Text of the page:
The Sox and the Yanks wore replica uniforms to match the ones the teams wore 100 years ago. And when the game was over the score was 6-2.


Little League World Series: 42,000 for a kid’s game

A team from LaGrange, Ky., and a team from Clinton County, Pa., met in the first round of the Little League World Series last night in Williamsport, Pa. It was an amazingly close game with two exciting plays at the plate by the Kentucky catcher, stopping what should have been two easy runs. And the Kentucky pitcher struck out 12 and hit a home run.

Kentucky won 1-0.

Pennsylvania vs. Kentucky: attendance 41,848

But here’s the exciting part. The crowd totaled just under 42,000 (41,848), breaking an attendance record for an LLWS game. And those records were set twice for championship games in 1989 and 1990.

Now the fact that the Pennsylvania team came from less than 30 miles away from Williamsport probably accounted for a big local contingent, but let’s face it: 42,000 for a first-round Little League game is astounding.

I took my son to the Little League World Series twice when he was just about the age of the players. We were living in New Jersey and the drive was about three hours. The most impressive thing about the event is that the games are free. You can just walk into the complex and watch any game being played. And there are tons of concession stands, so it’s got all the atmosphere of a big league game, and none of the expense.

Even so, there are major league teams that can’t draw 42,000 to a game. As a baseball fan stuck with watching the Washington Nationals, I don’t think I’ve been to a game this season where the attendance topped 32,000. But then, the Nationals suck. As I write this, just before midnight, their record is 59-63, but they’re kicking the butts of the Philadelphia Phillies in the ninth inning of a rain delayed game, so they’ll be 60-64 by the time I finish this post. (Attendance: 37,841, mostly Philly fans from what I saw on the metro heading home around game time. I live four blocks from the ballpark.)

Major League Baseball has done everything it can to screw up its product. No, not scandals over steroid abuse. Its crime is greed: charging astronomical prices for a decent seat to see a bad team; food stands that require a second mortgage if you want to eat at the stadium; beer sales to obnoxious drunks who scare families from the ballpark; keeping playoffs to night games for network money so kids aren’t able to see their favorite teams win a championship. Do these idiots realize we’re in a recession, and a family can’t spend a hundred bucks to see a team that’s going nowhere?

And even though I’m a Yankee fan, there is something wrong when it’s a given that my team is ALWAYS going to be in the playoffs, while other teams owned by people who are just as rich as the Steinbrenners can only manage to give the fans a sub-.500 team year in and year out. (Case in point, the Nationals.)

Yeah, I hear the “But the Yankees have all that TV revenue and buy all the great players.” No, they have smart baseball people, and smart people do exist at other  teams. Read Michael Lewis’s “Moneyball.” Or if you can’t read, go to the Brad Pitt movie when it comes out next month.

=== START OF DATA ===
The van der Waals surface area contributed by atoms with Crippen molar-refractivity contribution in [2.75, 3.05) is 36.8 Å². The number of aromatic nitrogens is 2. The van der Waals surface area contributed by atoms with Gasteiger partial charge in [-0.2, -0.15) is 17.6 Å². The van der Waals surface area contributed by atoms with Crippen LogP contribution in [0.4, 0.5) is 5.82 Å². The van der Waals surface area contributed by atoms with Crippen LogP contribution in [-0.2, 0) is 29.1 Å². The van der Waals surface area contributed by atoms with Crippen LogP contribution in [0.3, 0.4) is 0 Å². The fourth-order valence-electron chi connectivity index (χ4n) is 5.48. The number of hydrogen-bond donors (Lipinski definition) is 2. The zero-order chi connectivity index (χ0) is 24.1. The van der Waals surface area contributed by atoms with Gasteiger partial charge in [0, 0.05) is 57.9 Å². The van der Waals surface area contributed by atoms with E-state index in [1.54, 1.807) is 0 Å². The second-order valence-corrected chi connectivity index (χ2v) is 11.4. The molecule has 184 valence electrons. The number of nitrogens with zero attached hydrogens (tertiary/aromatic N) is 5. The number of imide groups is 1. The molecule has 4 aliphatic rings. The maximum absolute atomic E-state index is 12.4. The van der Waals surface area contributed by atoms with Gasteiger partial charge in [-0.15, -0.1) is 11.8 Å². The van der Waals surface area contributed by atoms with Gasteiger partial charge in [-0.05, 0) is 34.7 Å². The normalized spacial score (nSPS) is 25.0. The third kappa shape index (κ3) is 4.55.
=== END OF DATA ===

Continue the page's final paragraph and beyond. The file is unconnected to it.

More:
The fans are there if the teams really want to give them something they want to see: 42,000 at a Little League game is proof of that.

UPDATE: It turns out that the attendance of 41,848 at Friday night’s Pennsylvania vs. Kentucky game in the Little League World Series exceeded the attendance of all but three major league games that same night.

Yankee’s Jeter joins 3,000 club

It’s pretty hard to believe that with all its World Series wins and all the players it has in baseball’s Hall of Fame, the New York Yankees never had a player who got 3,000 hits. Until yesterday.

Derek Jeter’s 3,000 career hit was a home run, which was pretty impressive when you consider that he’s not a home run hitter.

The guy’s been with one club his whole career. That’s unusual, too. The Yankees won tge World Series in 1996, the year Jeter was named Rookie of the Year.

He’s been a lock for the Hall of Fame for a while. Cooperstown might as well get the bust ready and make space for another Yankee (as long as he doesn’t pull a Pete Rose, a Barry Bonds or more recently a Roger Clemens).

Bean ball

As a New York Yankees fan, I feel it’s my duty to post this very troubling video. It is so disturbing, I can’t use an image here. I just have to simply use words to describe it. The video shows a Boston Red Sox fan driving his child to tears. (Though my son points out that under similar circumstances, I would have done the same to him.)

A WARNING TO YANKEE FANS: This video contains disturbing images of torture and abuse.

TO RED SOX FANS: This is responsible parenting.

Hopefully, he at least got good seats

New York Gov. David Patterson was fined $62,500 for hitting up baseball’s New York Yankees for five free tickets to the first game of the 2009 World Series between the Yanks and the Philadelphia Phillies.

The New York Times story never gives the tickets’ face value, but the fine makes it $12,500 per.

The governor solicited the tickets from a registered lobbyist, and there was a big conflict of interest since the Yankees have a number of “issues before state government, including real estate, stadium development and tax matters,” the Times says.

But something doesn’t follow. He’s the governor and a team from his state was in the World Series. Don’t politicians routinely go to major sporting events when a local team is involved? If so, judging from this fine, they pay for their own tickets. Patterson makes $179,000 a year as governor, so all things considered, the tickets weren’t worth it.

Not to mention, the governor is pretty dim. Why ask for a $12,500 ticket when you can’t see the game? Patterson is legally blind. Just sit in front a big screen TV with a bunch of cronies. It would have been a lot more comfortable and more affordable.